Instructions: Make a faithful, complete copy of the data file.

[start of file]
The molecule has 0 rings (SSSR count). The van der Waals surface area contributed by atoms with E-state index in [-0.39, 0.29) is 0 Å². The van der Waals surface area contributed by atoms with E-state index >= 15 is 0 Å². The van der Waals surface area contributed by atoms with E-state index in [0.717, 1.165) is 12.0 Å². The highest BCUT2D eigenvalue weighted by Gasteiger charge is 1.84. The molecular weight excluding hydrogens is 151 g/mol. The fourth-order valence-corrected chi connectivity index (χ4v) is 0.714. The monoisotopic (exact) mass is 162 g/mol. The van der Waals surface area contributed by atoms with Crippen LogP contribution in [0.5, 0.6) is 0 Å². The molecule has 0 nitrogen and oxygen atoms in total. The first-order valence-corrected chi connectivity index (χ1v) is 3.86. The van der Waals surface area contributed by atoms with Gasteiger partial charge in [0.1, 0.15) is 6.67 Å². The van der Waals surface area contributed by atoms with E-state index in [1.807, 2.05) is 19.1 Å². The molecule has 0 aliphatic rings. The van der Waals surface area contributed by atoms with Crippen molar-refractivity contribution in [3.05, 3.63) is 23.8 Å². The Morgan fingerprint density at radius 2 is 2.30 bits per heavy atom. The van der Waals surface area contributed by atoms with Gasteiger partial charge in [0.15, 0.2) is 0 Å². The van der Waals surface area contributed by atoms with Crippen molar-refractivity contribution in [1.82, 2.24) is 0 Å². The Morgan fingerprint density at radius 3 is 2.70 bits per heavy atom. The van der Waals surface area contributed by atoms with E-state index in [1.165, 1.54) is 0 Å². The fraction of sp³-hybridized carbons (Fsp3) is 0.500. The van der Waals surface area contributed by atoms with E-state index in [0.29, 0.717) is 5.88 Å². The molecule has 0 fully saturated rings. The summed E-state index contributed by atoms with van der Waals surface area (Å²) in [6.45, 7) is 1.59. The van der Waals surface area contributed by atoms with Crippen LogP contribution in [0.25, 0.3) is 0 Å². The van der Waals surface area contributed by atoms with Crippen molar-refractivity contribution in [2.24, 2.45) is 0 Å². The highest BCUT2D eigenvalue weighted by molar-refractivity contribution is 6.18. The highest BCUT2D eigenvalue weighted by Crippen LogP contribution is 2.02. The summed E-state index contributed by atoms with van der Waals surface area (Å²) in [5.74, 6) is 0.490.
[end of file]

The molecule has 0 rings (SSSR count). The van der Waals surface area contributed by atoms with E-state index in [-0.39, 0.29) is 0 Å². The van der Waals surface area contributed by atoms with E-state index >= 15 is 0 Å². The van der Waals surface area contributed by atoms with E-state index in [0.717, 1.165) is 12.0 Å². The highest BCUT2D eigenvalue weighted by Gasteiger charge is 1.84. The molecular weight excluding hydrogens is 151 g/mol. The fourth-order valence-corrected chi connectivity index (χ4v) is 0.714. The monoisotopic (exact) mass is 162 g/mol. The van der Waals surface area contributed by atoms with Crippen LogP contribution in [0.5, 0.6) is 0 Å². The molecule has 0 nitrogen and oxygen atoms in total. The first-order valence-corrected chi connectivity index (χ1v) is 3.86. The van der Waals surface area contributed by atoms with Gasteiger partial charge in [0.1, 0.15) is 6.67 Å². The van der Waals surface area contributed by atoms with E-state index in [1.807, 2.05) is 19.1 Å². The molecule has 0 aliphatic rings. The van der Waals surface area contributed by atoms with Crippen molar-refractivity contribution in [3.05, 3.63) is 23.8 Å². The Morgan fingerprint density at radius 2 is 2.30 bits per heavy atom. The van der Waals surface area contributed by atoms with Gasteiger partial charge in [0.15, 0.2) is 0 Å². The van der Waals surface area contributed by atoms with Crippen molar-refractivity contribution in [1.82, 2.24) is 0 Å². The Morgan fingerprint density at radius 3 is 2.70 bits per heavy atom. The van der Waals surface area contributed by atoms with E-state index in [1.165, 1.54) is 0 Å². The fraction of sp³-hybridized carbons (Fsp3) is 0.500. The van der Waals surface area contributed by atoms with E-state index in [0.29, 0.717) is 5.88 Å². The molecule has 0 fully saturated rings. The summed E-state index contributed by atoms with van der Waals surface area (Å²) in [6.45, 7) is 1.59. The van der Waals surface area contributed by atoms with Crippen LogP contribution in [0.25, 0.3) is 0 Å². The van der Waals surface area contributed by atoms with Crippen molar-refractivity contribution in [2.24, 2.45) is 0 Å². The highest BCUT2D eigenvalue weighted by molar-refractivity contribution is 6.18. The highest BCUT2D eigenvalue weighted by Crippen LogP contribution is 2.02. The summed E-state index contributed by atoms with van der Waals surface area (Å²) in [5.74, 6) is 0.490.